Clemson Researchers Use 3D Printing to Solve Pesky Battery Issues By Printing Ceramic Electrolyzers

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We’re all familiar with that highly inconvenient moment of finding out your phone battery is dead (or worse, that the charger cord or cube is no longer functional for some often, unknown reason) or that the electric car is running out of ‘juice.’ As progress in technology just continues to climb to higher levels, however, you may find that you can take control of battery power with 3D printing. And while that is not exactly a new concept, it is becoming even more realistic thanks to recent research from Clemson University.

A laser-based 3D printing process may be able to create energy—along with enormous amounts of storage. Jianhua “Joshua” Tong, associate professor of Materials Science and Engineering at Clemson, is behind the project, which streamlines the manufacturing of electrolyzers using devices made of ceramic material. Tong explains that their innovative devices could actually use hydrogen to harness and store solar—or even wind—energy and use it to power larger items like cars.

“Our success will mean we can provide sustainable, clean energy,” Tong said. “That is the fantastic part. We are taking 3D printing to the next level.”

This research involving 3D printing was performed at Clemson’s Department of Materials Science and Engineering, where Tong also worked with Hai Xiao, Kyle Brinkman and Fei Peng. Because manufacturing of ceramics for industrial use has historically been very expensive, their goal was to create a manufacturing process that is affordable and realistic for modern applications.

Their process makes use of some of the greatest benefits in 3D printing, including better savings on the bottom line and greater speed in production, mainly due to their bypassing the need for a furnace to produce the electrolyzer. This could be extremely useful in terms of making fuel, as well as offering new potential in the creation of other products such as smartphone batteries with the possibility to stay charged for several days. Considering most of us are running low on battery power by the end of the day (or even more quickly), such products could be a real boon to the smartphone/battery industry overall. Using protonic ceramic electrolyzer stacks the team can let hydrogen act as a fuel store for batteries. By sintering and depositing the different ceramics needed simultaneously the team can make these energy storage devices in a completely new way. This is yet another application where we can see 3D printing used to bring changes to batteries.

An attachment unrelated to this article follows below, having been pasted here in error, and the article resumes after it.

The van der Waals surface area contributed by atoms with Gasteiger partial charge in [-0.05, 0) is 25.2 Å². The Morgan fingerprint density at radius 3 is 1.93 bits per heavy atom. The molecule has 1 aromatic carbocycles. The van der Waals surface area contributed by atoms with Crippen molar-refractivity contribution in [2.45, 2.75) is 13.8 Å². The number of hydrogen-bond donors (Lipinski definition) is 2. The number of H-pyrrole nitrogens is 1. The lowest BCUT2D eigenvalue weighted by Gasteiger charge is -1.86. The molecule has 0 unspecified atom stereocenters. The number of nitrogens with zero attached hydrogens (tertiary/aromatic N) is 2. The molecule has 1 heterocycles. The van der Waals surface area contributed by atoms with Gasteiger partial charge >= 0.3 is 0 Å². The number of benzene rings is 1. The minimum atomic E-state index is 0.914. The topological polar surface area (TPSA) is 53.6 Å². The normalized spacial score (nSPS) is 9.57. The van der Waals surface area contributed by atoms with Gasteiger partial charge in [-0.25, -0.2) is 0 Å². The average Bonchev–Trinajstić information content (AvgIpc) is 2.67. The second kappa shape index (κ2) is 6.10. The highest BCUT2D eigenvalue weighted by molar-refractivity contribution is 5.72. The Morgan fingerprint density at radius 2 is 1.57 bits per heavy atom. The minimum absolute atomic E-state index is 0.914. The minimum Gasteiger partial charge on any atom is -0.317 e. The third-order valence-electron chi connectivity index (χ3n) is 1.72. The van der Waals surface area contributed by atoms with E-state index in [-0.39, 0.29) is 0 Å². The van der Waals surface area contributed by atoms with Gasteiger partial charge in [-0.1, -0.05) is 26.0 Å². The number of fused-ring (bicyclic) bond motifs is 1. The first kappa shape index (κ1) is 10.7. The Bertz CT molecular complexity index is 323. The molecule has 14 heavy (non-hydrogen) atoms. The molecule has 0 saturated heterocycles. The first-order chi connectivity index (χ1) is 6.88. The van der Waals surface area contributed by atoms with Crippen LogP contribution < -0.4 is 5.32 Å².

Jianhua “Joshua” Tong, left, and Ph.D. student Shenglong Mu work in their lab at Clemson University, where they are developing a new technology that combines 3D printing and laser processing. (Photo credit: Clemson University)

The researchers also found that 3D printing offered incredible ease in production because of the ability to create a 3D design that can be emailed to another individual or company getting ready to 3D print a component or prototype. 3D design also means that prototypes can be changed easily in digital fashion—rather than working with a middleman who must go back to the drawing board for most changes.

The use of 3D printing integrated with other processes such as electronics offers infinite opportunities for designers and engineers hoping to create more streamlined works for users around the world. Find out more about Materials Science & Engineering at Clemson here.

What do you think of this news? Let us know your thoughts! Join the discussion of this and other 3D printing topics at 3DPrintBoard.com.

[Source: Design News]

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